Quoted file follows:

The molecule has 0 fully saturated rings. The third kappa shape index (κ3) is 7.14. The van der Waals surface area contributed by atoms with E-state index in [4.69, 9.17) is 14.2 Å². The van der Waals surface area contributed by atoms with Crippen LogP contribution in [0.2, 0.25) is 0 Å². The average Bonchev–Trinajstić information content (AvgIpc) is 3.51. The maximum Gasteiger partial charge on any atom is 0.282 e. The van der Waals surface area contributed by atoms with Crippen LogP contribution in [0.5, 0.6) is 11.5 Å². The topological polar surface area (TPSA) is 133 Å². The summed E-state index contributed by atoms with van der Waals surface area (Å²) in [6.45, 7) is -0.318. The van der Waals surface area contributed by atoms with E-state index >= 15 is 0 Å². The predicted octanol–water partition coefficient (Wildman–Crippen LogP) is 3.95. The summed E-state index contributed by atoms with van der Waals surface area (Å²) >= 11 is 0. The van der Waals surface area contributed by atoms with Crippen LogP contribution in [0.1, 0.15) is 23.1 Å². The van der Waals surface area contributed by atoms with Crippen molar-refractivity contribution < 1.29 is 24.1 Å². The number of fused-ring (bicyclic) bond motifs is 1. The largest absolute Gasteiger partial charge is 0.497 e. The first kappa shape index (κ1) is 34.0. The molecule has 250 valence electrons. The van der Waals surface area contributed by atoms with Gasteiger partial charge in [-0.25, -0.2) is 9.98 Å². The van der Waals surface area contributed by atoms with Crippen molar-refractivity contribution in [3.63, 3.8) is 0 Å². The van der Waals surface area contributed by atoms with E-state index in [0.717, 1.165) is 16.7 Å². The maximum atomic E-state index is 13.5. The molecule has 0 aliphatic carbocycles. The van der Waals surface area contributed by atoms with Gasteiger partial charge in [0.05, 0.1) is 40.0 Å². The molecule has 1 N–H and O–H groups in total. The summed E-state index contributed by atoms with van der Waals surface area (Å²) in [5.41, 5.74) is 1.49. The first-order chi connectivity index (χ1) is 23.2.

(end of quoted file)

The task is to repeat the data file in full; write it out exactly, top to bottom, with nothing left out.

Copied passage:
The molecule has 0 fully saturated rings. The third kappa shape index (κ3) is 7.14. The van der Waals surface area contributed by atoms with E-state index in [4.69, 9.17) is 14.2 Å². The van der Waals surface area contributed by atoms with Crippen LogP contribution in [0.2, 0.25) is 0 Å². The average Bonchev–Trinajstić information content (AvgIpc) is 3.51. The maximum Gasteiger partial charge on any atom is 0.282 e. The van der Waals surface area contributed by atoms with Crippen LogP contribution in [0.5, 0.6) is 11.5 Å². The topological polar surface area (TPSA) is 133 Å². The summed E-state index contributed by atoms with van der Waals surface area (Å²) in [6.45, 7) is -0.318. The van der Waals surface area contributed by atoms with E-state index >= 15 is 0 Å². The predicted octanol–water partition coefficient (Wildman–Crippen LogP) is 3.95. The summed E-state index contributed by atoms with van der Waals surface area (Å²) >= 11 is 0. The van der Waals surface area contributed by atoms with Crippen LogP contribution in [0.1, 0.15) is 23.1 Å². The van der Waals surface area contributed by atoms with Crippen molar-refractivity contribution < 1.29 is 24.1 Å². The number of fused-ring (bicyclic) bond motifs is 1. The largest absolute Gasteiger partial charge is 0.497 e. The first kappa shape index (κ1) is 34.0. The molecule has 250 valence electrons. The van der Waals surface area contributed by atoms with Gasteiger partial charge in [-0.25, -0.2) is 9.98 Å². The van der Waals surface area contributed by atoms with Crippen molar-refractivity contribution in [3.63, 3.8) is 0 Å². The van der Waals surface area contributed by atoms with E-state index in [0.717, 1.165) is 16.7 Å². The maximum atomic E-state index is 13.5. The molecule has 0 aliphatic carbocycles. The van der Waals surface area contributed by atoms with Gasteiger partial charge in [0.05, 0.1) is 40.0 Å². The molecule has 1 N–H and O–H groups in total. The summed E-state index contributed by atoms with van der Waals surface area (Å²) in [5.41, 5.74) is 1.49. The first-order chi connectivity index (χ1) is 23.2.